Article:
One evening in May, 2011 I was enjoying a glass of Pinot Noir, while preparing a presentation for a forthcoming conference. My presentation discussed why the spectra we get from SIMS are so complex and hard to interpret. Largely, it’s because the MS instruments we use prioritize speed over accuracy. Speed is crucial to cover the millions of pixels needed for 3D imaging, but to do any serious work in life sciences, we need accuracy too. Unfortunately, the constraints of physics mean that it’s not possible to combine speed and accuracy into a single analysis – all MS is a compromise. To illustrate my point, I plotted a graph with speed on one axis, and accuracy on the other. I placed different mass spectrometer designs on this chart, from the super-fast time of flight (TOF) analyzers often used in SIMS, to the much slower but more accurate Fourier-transform mass spectrometers, such as the Orbitrap. As I looked at my chart, I had an idea – why not combine two mass spectrometers, one from each end of the spectrum, and so get the best qualities of both?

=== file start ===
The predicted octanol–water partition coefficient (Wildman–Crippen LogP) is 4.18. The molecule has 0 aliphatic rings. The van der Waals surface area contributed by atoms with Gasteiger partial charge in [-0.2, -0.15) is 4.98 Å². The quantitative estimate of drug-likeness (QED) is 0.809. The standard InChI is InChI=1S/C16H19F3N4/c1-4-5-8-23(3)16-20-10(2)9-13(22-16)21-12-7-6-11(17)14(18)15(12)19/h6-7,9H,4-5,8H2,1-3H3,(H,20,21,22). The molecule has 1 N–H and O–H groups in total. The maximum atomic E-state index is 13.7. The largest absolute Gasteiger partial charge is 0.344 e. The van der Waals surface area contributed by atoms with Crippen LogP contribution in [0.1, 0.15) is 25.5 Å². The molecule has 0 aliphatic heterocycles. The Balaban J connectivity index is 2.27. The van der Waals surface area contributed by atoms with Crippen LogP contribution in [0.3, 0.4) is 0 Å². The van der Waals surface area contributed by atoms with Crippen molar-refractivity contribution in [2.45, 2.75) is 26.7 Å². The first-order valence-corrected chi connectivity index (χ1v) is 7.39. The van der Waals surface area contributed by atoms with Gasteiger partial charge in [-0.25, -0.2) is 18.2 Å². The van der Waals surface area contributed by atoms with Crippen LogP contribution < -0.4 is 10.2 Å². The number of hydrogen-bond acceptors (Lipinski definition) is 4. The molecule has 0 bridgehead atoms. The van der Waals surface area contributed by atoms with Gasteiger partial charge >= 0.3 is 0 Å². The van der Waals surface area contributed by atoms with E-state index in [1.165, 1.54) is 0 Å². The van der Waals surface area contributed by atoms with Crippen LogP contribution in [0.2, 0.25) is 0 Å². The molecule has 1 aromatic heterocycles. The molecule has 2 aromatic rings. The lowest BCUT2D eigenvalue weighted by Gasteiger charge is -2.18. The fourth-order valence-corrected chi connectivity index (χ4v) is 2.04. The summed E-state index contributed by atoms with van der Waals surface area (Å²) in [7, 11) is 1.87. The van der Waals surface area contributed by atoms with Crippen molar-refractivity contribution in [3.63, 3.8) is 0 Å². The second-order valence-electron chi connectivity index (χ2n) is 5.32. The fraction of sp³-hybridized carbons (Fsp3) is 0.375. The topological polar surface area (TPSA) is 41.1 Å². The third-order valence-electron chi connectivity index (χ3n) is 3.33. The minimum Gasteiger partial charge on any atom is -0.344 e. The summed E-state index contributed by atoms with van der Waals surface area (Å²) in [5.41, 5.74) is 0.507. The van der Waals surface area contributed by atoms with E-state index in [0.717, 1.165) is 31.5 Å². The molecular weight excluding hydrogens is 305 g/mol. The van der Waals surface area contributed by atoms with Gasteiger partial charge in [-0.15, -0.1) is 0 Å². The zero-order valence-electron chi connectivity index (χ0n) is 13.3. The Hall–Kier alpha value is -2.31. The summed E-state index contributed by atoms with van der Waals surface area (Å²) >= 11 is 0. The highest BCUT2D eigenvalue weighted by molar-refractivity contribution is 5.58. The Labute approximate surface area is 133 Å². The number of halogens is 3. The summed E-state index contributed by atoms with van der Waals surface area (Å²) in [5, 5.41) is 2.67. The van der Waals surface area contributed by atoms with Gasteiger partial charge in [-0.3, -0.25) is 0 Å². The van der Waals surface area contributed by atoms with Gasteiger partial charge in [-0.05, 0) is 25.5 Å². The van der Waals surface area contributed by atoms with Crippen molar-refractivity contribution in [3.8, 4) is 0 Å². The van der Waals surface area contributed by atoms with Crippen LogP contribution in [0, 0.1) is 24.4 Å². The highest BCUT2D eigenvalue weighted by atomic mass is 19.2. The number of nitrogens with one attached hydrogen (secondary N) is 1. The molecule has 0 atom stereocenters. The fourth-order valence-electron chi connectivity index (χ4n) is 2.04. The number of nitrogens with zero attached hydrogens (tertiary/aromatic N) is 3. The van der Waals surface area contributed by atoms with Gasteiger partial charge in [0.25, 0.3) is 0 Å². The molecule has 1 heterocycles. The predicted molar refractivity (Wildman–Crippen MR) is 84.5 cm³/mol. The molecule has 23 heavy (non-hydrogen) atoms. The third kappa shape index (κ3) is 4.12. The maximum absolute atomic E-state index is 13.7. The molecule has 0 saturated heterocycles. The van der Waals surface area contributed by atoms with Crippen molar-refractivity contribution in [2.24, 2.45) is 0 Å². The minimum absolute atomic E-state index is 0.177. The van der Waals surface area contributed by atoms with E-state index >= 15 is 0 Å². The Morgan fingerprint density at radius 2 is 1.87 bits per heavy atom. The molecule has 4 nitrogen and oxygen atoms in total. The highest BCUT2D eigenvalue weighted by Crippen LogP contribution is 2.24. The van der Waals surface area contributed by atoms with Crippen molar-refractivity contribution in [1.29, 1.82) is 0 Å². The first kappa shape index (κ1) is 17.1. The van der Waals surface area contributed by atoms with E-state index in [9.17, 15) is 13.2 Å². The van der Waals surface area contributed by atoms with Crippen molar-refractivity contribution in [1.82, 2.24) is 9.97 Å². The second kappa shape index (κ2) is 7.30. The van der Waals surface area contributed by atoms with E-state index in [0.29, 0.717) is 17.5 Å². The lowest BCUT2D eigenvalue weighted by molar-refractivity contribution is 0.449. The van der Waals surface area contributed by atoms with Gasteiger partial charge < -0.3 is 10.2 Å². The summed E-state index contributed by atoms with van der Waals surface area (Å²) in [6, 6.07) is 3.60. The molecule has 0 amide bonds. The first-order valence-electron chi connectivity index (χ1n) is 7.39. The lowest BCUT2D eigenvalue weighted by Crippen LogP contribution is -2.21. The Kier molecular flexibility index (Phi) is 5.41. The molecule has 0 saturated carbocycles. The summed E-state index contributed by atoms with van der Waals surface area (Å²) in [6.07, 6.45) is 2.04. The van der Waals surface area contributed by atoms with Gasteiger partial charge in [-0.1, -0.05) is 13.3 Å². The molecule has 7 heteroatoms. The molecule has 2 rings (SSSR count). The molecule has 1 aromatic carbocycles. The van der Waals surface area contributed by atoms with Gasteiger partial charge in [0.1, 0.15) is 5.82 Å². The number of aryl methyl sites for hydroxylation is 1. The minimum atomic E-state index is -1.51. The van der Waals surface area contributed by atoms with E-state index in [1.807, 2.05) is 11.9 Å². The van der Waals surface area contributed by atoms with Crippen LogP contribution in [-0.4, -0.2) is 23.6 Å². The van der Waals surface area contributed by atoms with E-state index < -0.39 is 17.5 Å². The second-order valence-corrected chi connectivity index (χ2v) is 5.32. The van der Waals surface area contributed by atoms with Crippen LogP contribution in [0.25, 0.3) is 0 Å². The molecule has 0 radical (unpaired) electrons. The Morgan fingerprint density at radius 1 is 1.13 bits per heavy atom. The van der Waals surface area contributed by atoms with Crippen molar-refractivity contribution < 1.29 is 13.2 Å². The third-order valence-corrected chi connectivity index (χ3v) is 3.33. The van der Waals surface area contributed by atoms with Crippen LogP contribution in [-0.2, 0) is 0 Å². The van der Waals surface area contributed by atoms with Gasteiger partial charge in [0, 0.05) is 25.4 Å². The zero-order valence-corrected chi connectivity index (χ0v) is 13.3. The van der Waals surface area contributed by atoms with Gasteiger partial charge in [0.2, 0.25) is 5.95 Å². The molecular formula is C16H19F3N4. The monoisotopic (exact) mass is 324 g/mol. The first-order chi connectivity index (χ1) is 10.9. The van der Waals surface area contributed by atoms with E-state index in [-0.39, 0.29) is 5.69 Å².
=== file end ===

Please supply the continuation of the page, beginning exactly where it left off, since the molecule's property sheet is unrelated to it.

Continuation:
At NPL, we take a lot of time and trouble to understand the measurement principles we’re working with; it allows us to see the big picture and spot gaps – and opportunities. It was clear to me that a hybrid instrument was the only way to get the qualities we needed, so that’s what we set out to create. The result was OrbiSIMS, which combines TOF and Orbitrap mass spectrometers.

Orbitrap is well known in the life sciences for its high mass accuracy and mass resolving power, allowing us to find the smallest saplings within a forest of peaks. However, it is too slow for the 3D imaging we want to do; TOF-MS provides the speed. The combination of the two confers some important advantages, some of which only became apparent during development. It’s a little like a hybrid car – the fusion of a petrol engine and electric power gives a combination of qualities that would otherwise be unachievable, like rapid acceleration and fuel efficiency.

Better together